60. 60. 60 Thamnophis sirtalis sirtalis Eastern Garter Snake This little snake is Toby Garter. I followed Toby for several hours one day, photographing and filming his behaviour. It was quite entertaining and a great way to observe the snake. During the time of filming, I and Toby came across several other male snakes, which did not care much about one another. But one snake changed their behaviour – it was probably male, mimicking female pheromones, or an actual female. Their behaviour, as has been documented amongst Garter Snakes, was erratic and quick, with jerky movements and constant tongue flicking. Toby and the other “rival” of his were racing to find the scented lady snake. Their search however failed, and I saw Toby disappear in the wood debris along the creek, continuing his search.
  61. 61. 61 Turdus migratorius American Robin There are some birds that have adapted to live in urban areas as well as forests. This cosmopolitan bird is what I’d call an ideal example of adaptation – which is not very urbanized, like House Sparrows, neither restricted to the woodlands. American Robins were present until late fall, and migrated with the onset of winter. They were the first birds to dig earthworms after the rains. They are known to come back to places that has a steady supply of food, hence seeing them back at the creek in spring was a sign that there is food for the adults and the chicks that will hatch in early summer at Medway Creek.
  62. 62. 62 Molothrus ater Brown-headed Cowbird A dull brown female and a dark, brown headed male sat preening on a tree. There was a small noisy flock of these birds visiting the creek. The females, instead of building nests, put all their energy into producing eggs, sometimes more than three dozen a summer. The eggs are laid in nests of other birds, abandoning the young to foster parents. These New World blackbirds flock in thousands during fall for migration, and return in spring. Presence of this bird – although parasitic – shows how the delicate equilibrium of populations is maintained. It proves that it is not only the predator – prey relationship that ought to be balanced to maintain an ecosystem, but parasitism, commensalism and social behaviour plays an equally important role.
  63. 63. 63 Zenaida macroura Mourning Dove A lonely Mourning Dove sat patiently on a stormy evening. I observed these birds to be very wary in wooded areas, although they were easy to approach in the suburbs. This interesting behaviour was probably learnt early in their lives to respond to humans, since a forest bird wild seldom encounter a human, whereas a city bird will always encounter a human. What I wonder is, will us humans as a species, with the “urban” habitat that we have created affect the evolution of these birds – in other words, will we lead a species to evolve into different subspecies in the following millennia, as has happened with some species that have evolved into different subspecies because of different habitats.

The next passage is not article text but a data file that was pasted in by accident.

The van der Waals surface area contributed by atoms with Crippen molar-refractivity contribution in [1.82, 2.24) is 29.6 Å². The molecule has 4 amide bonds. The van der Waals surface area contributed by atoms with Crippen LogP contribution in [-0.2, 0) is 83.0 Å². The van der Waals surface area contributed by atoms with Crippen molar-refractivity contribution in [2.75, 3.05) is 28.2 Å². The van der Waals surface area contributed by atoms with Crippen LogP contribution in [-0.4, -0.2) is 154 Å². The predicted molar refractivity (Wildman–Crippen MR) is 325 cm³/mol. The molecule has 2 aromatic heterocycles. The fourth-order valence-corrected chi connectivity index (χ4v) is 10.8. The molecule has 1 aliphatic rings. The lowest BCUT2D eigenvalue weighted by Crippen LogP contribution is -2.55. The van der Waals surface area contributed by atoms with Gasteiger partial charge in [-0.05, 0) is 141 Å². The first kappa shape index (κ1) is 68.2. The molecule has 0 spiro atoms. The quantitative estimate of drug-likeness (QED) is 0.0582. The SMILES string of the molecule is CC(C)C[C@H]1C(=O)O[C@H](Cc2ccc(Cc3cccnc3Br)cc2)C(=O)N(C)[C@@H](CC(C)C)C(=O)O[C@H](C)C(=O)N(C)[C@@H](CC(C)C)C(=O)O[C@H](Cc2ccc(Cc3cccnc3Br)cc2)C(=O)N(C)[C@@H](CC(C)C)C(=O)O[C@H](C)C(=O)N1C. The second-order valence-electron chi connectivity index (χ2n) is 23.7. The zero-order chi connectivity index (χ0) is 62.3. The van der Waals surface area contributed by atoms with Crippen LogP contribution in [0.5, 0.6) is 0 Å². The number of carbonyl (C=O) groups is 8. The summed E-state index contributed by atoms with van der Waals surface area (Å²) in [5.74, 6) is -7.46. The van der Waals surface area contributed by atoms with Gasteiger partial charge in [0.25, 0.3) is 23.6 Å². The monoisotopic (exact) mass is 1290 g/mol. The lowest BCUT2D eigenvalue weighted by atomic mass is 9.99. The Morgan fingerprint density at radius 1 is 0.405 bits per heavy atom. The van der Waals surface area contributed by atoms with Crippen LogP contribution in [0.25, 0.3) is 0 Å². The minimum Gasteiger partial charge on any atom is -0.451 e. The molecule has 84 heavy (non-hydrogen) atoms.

64. 64. 64 Colaptes auratus Northern Flicker/Yellow-shafted Flicker On one of the walks, I came across a male Flicker. Thence I often saw this male and a female around the creek. The most interesting behaviour of this woodpecker is called anting, for which they use the acid from the ants to assist in preening. It also keeps them free of parasites.
  65. 65. 65 Anas platyrhynchos |Mallard Duck – Drake Photographing Mallard Ducks at Medway Creek seemed impossible, since they are very wary of humans. I finally managed to photograph this drake while he was preening himself in the evening sun. Duck Banding is carried out to keep records of the birds all across North America.
  66. 66. 66 Cathartes aura Turkey Vulture The birds that soar high in the sky, apart from Red- tailed Hawks, are Turkey Vultures. I last saw them in fall, then they disappeared in winter, and were back again in spring. Vultures are also indicators of the health of a habitat; however these vultures seem to hover more commonly over highways than over forests. The reason is roadkills. The vultures have learnt that they are bound to find food near highways than in forests. This questions the fact that if vultures indicate health of the ecosystem (which they certainly do in remote parts of the world), can they be used as indicators to monitor roadkills occurring on certain highways? There are many factors to be considered, but they sure are a sign that something died on the highway near Medway Creek.
  67. 67. 67 These are but the fraction of sightings that I could photograph. I missed many, and many I did not see at all. What I did see was the diversity a little ecosystem without corridors holds. Medway Valley Heritage Forest might be another little park in a big city, but it’s not the size of the parks that really matters. It is the number of the people that visit the parks. It is a gateway for many people young and old to discover a new hobby, to realize the nature’s bounty, which is not to be taken, but shared in the form of art, music, love, education and awareness. These little parks hold the key to sensitize people on how important the wilderness is to us humans as it is to the animals. Let’s not live in ignorance of our four walls, let’s break the chains that lock your minds and explore. See. Observe. And you will realize that we must do something for nature as we do for our community, just as a bee that provides food for the grubs also pollinates the plants at the same time, or a spider that predates on a pest. Let’s conserve our heritage forests. Let’s protect ourselves by protecting the wilderness.
  68. 68. 68 Appendix |Medway Creek Forest Area map, courtesy of Google Maps The map shows the extent of Medway Creek forest, to the east is the University of Western Ontario. More than half of the forested area is the Medway Valley Heritage Forest, maintained by the Upper Thames River Conservation Authority.
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  70. 70. 70 www.aniruddhahd.blogspot.com All contents Copyright © 2010 Aniruddha Dhamorikar unless otherwise mentioned. All rights reserved. No parts of this document may be reproduced or transmitted in any form, by any means without prior written permission of the publisher.